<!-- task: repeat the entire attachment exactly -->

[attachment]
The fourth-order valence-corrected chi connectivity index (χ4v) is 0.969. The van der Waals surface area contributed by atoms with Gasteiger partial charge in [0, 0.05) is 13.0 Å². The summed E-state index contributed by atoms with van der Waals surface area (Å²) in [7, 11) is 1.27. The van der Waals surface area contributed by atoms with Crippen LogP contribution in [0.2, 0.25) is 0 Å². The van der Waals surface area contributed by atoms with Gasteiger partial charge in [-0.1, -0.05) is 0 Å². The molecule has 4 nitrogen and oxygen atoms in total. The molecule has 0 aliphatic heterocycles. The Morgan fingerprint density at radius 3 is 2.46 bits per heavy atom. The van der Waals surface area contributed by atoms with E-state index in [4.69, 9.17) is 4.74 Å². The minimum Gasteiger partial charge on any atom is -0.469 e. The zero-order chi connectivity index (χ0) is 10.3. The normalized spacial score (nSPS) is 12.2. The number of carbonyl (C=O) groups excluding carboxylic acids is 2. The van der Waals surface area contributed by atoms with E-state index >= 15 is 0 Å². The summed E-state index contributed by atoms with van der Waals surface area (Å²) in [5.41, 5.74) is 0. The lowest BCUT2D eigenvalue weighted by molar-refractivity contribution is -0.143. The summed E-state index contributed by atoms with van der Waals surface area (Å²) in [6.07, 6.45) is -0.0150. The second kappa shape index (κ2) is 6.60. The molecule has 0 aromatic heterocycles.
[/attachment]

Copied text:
The fourth-order valence-corrected chi connectivity index (χ4v) is 0.969. The van der Waals surface area contributed by atoms with Gasteiger partial charge in [0, 0.05) is 13.0 Å². The summed E-state index contributed by atoms with van der Waals surface area (Å²) in [7, 11) is 1.27. The van der Waals surface area contributed by atoms with Crippen LogP contribution in [0.2, 0.25) is 0 Å². The van der Waals surface area contributed by atoms with Gasteiger partial charge in [-0.1, -0.05) is 0 Å². The molecule has 4 nitrogen and oxygen atoms in total. The molecule has 0 aliphatic heterocycles. The Morgan fingerprint density at radius 3 is 2.46 bits per heavy atom. The van der Waals surface area contributed by atoms with E-state index in [4.69, 9.17) is 4.74 Å². The minimum Gasteiger partial charge on any atom is -0.469 e. The zero-order chi connectivity index (χ0) is 10.3. The normalized spacial score (nSPS) is 12.2. The number of carbonyl (C=O) groups excluding carboxylic acids is 2. The van der Waals surface area contributed by atoms with E-state index >= 15 is 0 Å². The summed E-state index contributed by atoms with van der Waals surface area (Å²) in [5.41, 5.74) is 0. The lowest BCUT2D eigenvalue weighted by molar-refractivity contribution is -0.143. The summed E-state index contributed by atoms with van der Waals surface area (Å²) in [6.07, 6.45) is -0.0150. The second kappa shape index (κ2) is 6.60. The molecule has 0 aromatic heterocycles.